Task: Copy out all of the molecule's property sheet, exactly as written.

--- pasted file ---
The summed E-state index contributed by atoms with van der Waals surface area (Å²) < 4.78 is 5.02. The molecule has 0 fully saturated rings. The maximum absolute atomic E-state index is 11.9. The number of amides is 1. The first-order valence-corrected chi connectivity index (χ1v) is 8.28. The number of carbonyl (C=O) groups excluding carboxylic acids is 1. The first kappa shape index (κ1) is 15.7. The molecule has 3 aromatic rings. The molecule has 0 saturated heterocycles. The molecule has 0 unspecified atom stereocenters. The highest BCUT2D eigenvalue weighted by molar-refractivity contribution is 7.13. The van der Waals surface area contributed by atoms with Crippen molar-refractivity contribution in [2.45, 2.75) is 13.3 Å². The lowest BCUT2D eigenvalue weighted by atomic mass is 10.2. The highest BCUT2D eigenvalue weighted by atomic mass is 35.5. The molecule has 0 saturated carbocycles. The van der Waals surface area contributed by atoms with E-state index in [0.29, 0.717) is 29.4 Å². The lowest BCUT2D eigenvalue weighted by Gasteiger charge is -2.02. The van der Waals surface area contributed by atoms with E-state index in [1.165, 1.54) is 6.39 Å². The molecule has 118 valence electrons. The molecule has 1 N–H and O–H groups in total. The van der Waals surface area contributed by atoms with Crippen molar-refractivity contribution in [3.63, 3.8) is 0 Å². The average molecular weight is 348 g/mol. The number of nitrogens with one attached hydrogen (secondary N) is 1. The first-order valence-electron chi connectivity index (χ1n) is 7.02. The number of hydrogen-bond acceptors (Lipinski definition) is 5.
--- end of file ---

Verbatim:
The summed E-state index contributed by atoms with van der Waals surface area (Å²) < 4.78 is 5.02. The molecule has 0 fully saturated rings. The maximum absolute atomic E-state index is 11.9. The number of amides is 1. The first-order valence-corrected chi connectivity index (χ1v) is 8.28. The number of carbonyl (C=O) groups excluding carboxylic acids is 1. The first kappa shape index (κ1) is 15.7. The molecule has 3 aromatic rings. The molecule has 0 saturated heterocycles. The molecule has 0 unspecified atom stereocenters. The highest BCUT2D eigenvalue weighted by molar-refractivity contribution is 7.13. The van der Waals surface area contributed by atoms with Crippen molar-refractivity contribution in [2.45, 2.75) is 13.3 Å². The lowest BCUT2D eigenvalue weighted by atomic mass is 10.2. The highest BCUT2D eigenvalue weighted by atomic mass is 35.5. The molecule has 0 saturated carbocycles. The van der Waals surface area contributed by atoms with E-state index in [0.29, 0.717) is 29.4 Å². The lowest BCUT2D eigenvalue weighted by Gasteiger charge is -2.02. The van der Waals surface area contributed by atoms with E-state index in [1.165, 1.54) is 6.39 Å². The molecule has 118 valence electrons. The molecule has 1 N–H and O–H groups in total. The van der Waals surface area contributed by atoms with Crippen molar-refractivity contribution in [3.63, 3.8) is 0 Å². The average molecular weight is 348 g/mol. The number of nitrogens with one attached hydrogen (secondary N) is 1. The first-order valence-electron chi connectivity index (χ1n) is 7.02. The number of hydrogen-bond acceptors (Lipinski definition) is 5.